About this book
Thirteen-year-old Charley Callaghan is coping with some difficult changes. His family has recently moved to Vancouver from Ireland, and his mother has died of cancer. Now he is desperately trying to fit in - in a new school, a new city, a new country - while holding a part-time job and keeping an eye on his little sister, Annie. Charley's red hair and Irish accent at first make him a target of the class bullies, but he is tough enough - just - to keep them at bay.
So it is almost a relief to him when the bullies find a new target, Benny Mason. Charley keeps hoping that Benny will defend himself, but he fails to intervene when the bullying worsens. When Benny commits suicide, Charley is overcome with remorse and guilt. He visits Benny's single mom, Joanna, but instead of confessing, finds himself trying to make amends by doing chores, running errands and befriending Benny's little brother. Can Charley find atonement for failing to act? James Heneghan's trademark narrative drive, vivid characters and strong social message make this a striking study of loss and renewal.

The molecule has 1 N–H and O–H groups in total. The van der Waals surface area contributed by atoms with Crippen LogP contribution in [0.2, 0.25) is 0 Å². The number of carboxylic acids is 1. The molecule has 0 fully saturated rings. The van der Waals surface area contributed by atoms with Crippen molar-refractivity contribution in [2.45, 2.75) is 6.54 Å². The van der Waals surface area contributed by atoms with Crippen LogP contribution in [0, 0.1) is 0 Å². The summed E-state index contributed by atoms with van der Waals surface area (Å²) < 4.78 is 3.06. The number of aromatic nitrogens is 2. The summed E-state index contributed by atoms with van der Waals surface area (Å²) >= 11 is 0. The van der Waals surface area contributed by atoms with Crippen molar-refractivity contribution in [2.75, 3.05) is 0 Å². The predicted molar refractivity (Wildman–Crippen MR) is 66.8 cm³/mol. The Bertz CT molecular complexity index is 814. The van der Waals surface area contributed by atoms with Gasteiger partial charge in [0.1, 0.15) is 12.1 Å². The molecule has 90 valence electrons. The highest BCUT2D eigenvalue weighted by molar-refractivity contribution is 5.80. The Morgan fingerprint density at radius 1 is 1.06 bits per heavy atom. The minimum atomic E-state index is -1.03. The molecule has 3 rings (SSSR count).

About the Author
James Heneghan was raised in Ireland and in Liverpool, England, where he worked as a policeman. After coming to Canada, he was a police fingerprint specialist before becoming a teacher. He has won the Arthur Ellis Award for Juvenile Crime Fiction and is a three-time winner of the Sheila A. Egoff Book Prize for Children's Literature. He lives in North Vancouver, British Columbia.